If the organization is focused on chemistry – then it is not usually seeking the actual skill sets that are required to build a development program.  In the past two decades, non-profits have proliferated at an extraordinarily high rate.  That has caused an equally high demand for development professionals.  Many organizations are not able to find or (or can’t afford to hire) the skill set and talent required to establish a development program.  They will hire someone who has done a great job at putting on events, running a terrific social media campaign, or successfully writing grants.   These are all commendable skills, but they are not the same as building a sustainable development program.

The fault lies on both sides of the hiring desk.  Development directors have the responsibility for developing skills and continually advancing their practice, and those hiring development directors must either commit the resources required, or be willing to invest in the person they have hired to help him or her achieve those skills. There is a craft and a science to raising funds.  Today there are even Masters Programs in development.  Associations such as AFP, AHP, CASE, and others have a long-standing commitment to providing their members with ongoing education and training.  Whether through national conferences, college courses, or regional workshops that help development directors achieve certification, the resources are available, along with scholarship programs.  However, both the development director and the organization must recognize that there is more to raising funds than executing a few successful tactics and that true development work requires a sustained commitment.

I am truly saddened and dismayed that the turnover rate in development continues to decline.  I do believe that it is possible to stem the tide, but it requires commitment on both the part of non-profit organizations and development professionals.  The commitment must be a two-way street, and for it to succeed, attention should be paid to the following basic principles:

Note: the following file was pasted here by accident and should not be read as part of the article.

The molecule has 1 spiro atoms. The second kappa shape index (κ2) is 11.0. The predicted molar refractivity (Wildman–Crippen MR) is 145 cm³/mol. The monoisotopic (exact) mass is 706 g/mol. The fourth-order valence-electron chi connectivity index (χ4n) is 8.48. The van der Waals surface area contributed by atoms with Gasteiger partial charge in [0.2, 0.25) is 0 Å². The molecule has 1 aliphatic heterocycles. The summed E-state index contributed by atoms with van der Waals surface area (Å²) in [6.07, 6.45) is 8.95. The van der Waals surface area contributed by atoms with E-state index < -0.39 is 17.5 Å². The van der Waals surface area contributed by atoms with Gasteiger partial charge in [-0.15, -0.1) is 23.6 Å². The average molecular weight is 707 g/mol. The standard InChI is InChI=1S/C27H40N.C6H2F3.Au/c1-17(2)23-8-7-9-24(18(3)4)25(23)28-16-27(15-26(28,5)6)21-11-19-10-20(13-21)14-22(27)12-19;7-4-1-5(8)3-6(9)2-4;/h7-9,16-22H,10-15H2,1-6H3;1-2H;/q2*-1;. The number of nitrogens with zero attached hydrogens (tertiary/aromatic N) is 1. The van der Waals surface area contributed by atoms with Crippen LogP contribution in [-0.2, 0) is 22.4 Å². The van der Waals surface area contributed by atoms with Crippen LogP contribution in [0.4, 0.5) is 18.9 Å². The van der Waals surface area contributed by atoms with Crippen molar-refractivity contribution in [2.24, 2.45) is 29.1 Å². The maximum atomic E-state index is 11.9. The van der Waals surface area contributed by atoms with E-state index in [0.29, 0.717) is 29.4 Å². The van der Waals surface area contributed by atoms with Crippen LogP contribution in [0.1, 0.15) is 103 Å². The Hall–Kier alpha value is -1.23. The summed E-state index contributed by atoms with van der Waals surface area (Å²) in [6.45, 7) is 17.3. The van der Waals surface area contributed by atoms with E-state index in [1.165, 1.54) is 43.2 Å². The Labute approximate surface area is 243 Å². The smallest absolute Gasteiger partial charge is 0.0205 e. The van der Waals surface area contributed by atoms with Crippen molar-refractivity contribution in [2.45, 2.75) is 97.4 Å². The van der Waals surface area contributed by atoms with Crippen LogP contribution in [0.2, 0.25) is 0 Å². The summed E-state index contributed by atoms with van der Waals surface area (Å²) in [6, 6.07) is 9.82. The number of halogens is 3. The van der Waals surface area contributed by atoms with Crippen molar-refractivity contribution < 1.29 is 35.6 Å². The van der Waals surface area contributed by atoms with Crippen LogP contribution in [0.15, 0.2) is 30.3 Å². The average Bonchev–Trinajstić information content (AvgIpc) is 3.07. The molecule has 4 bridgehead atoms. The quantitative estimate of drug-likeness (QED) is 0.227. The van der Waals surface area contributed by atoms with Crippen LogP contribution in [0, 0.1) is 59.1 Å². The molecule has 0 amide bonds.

1)      Set clear and reasonable expectations when deciding to hire a development professional and communicate them in advance.

2)      Ensure there is active support from the Board and the management team; development is not a stand-alone function.

3)      Be willing to invest for the long-term.  Sustainable success will not come overnight, but will build consistently over time.

4)      Hire the person who has the skill set to do the job and the commitment to continually improve.

5)      Invest in the development function through ongoing training and education.

Development is not a “quick-hit” solution; rather it is an investment in building philanthropic support from your community.  It’s not easy – but then, nothing worthwhile ever is.

(If your organization is concerned about hiring the right development person, seek advice from other organizations or consultants who can help you set the expectations and guide you in the process.)

Comments (3)

Very well said Ms. Danosky! I would agree that running one’s own business is the best training for development. Thank you for explaining both sides of the equation to non-profit boards and executives.

I have been around long enough to have listened to development officers who were in one place for virtually a lifetime. A real pro at a hospital in eastern Pennsylvania had lunch with the same prospect almost weekly for well over 15 years. And, yes, it did pay off handsomely. If you’re a planned giving officer, you must have a long horizon. And all of giving is relationship, as is sales, and relationships of short duration are not really relationships at all. Thanks for an informative article. No one these days stays or expects to stay for years. My Dad taught for 38 years at SUNY-Albany.

Thank you for sharing that story. Sadly, I am also seeing the opposite of your story – organizations who have not invested in development and today are finding themselves without financial capacity and not understanding that development really must take a long view, as you point out. Your insight is very refreshing.